Fiat Chrysler Automobiles NV is halting production of its Fiat 500 and electric 500e hatchbacks in North America, the latest move by the automaker to curb exposure to a shrinking car market in the U.S.
As production of both models winds down at a plant in Toluca, Mexico, remaining inventory will be sold into next year, the company said in a statement. The Italian American carmaker did not say what vehicles may replace them at its Toluca plant.
Fiat Chrysler will continue U.S. sales of the slightly larger 500X crossover, the 500L wagon and the 124 Spider roadster. But the decision to withdraw the brand’s mainstay 500 model from the U.S. ends an eight-year experiment and refocuses the company on its more profitable — and larger— vehicles such as Jeep SUVs and Ram trucks.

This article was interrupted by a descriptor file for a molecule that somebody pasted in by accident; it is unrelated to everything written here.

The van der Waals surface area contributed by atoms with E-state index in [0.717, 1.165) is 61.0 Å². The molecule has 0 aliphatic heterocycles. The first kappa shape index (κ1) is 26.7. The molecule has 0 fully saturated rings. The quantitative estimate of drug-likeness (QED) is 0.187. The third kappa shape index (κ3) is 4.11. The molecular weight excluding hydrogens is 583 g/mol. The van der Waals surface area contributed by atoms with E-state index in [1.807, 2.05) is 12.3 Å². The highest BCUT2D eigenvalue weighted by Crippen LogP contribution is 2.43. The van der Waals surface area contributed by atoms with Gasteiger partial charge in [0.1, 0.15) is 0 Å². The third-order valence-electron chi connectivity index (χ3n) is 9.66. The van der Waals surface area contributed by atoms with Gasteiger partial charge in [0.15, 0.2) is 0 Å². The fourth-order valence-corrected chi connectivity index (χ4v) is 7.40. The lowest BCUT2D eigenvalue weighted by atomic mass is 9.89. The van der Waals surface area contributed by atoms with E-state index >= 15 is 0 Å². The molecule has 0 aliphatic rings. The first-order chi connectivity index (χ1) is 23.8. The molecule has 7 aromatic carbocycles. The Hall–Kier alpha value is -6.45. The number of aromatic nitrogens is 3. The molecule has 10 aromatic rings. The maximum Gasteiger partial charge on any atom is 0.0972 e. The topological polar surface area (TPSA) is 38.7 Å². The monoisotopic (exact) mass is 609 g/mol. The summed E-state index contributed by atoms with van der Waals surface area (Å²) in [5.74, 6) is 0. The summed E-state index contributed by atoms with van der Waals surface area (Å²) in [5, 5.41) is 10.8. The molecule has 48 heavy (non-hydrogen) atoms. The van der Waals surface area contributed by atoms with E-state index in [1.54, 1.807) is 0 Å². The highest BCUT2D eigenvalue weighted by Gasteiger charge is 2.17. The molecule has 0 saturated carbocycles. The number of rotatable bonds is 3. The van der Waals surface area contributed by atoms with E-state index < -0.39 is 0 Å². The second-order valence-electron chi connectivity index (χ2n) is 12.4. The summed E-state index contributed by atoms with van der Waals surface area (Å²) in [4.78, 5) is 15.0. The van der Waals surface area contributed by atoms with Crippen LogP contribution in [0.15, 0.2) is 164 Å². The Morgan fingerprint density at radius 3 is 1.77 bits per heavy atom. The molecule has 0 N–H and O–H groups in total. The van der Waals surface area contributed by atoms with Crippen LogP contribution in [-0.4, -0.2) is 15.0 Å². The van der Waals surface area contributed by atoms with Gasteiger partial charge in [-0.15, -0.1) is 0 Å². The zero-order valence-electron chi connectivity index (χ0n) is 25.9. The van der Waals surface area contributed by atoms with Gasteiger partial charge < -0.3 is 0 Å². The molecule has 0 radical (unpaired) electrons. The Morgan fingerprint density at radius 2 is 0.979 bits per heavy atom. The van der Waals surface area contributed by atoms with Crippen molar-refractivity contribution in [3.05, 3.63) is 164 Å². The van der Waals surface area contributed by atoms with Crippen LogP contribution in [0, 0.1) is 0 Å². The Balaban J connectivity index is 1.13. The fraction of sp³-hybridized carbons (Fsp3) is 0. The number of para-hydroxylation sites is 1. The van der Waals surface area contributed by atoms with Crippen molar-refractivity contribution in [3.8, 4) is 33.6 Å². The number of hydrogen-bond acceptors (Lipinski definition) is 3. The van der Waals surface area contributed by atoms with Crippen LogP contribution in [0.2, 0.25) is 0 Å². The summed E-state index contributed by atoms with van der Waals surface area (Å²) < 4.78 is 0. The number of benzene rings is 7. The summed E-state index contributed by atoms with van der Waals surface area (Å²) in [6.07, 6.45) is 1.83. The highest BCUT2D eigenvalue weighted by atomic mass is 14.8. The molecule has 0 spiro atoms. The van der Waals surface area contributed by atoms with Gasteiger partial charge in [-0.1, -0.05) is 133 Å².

Fiat returned to the U.S. market in 2011, betting the stylish Italian micro-car could compete with Britain’s Mini Cooper while satisfying a pledge to the Obama administration to help sell Americans on more fuel-efficient small cars. Despite a high-profile marketing campaign, the 500 model undershot an initial forecast for U.S. sales of 50,000 vehicles a year.
Former Chief Executive Sergio Marchionne acknowledged marketing missteps a year into the initiative: “We thought we were going to show up and just because of the fact people like gelato and pasta, people will buy it,” he told reporters at the Detroit auto show in 2012. “This is nonsense.”
Plunging gas prices and American drivers’ love affair with big SUVs thwarted Fiat’s efforts to gain traction. Sales of all Fiat brand cars in the U.S. peaked at about 46,000 in 2014, and have been in a free fall ever since — dropping 41% last year to just 15,521 vehicles, the lowest level since the brand’s reintroduction to the U.S. market after a 30-year absence.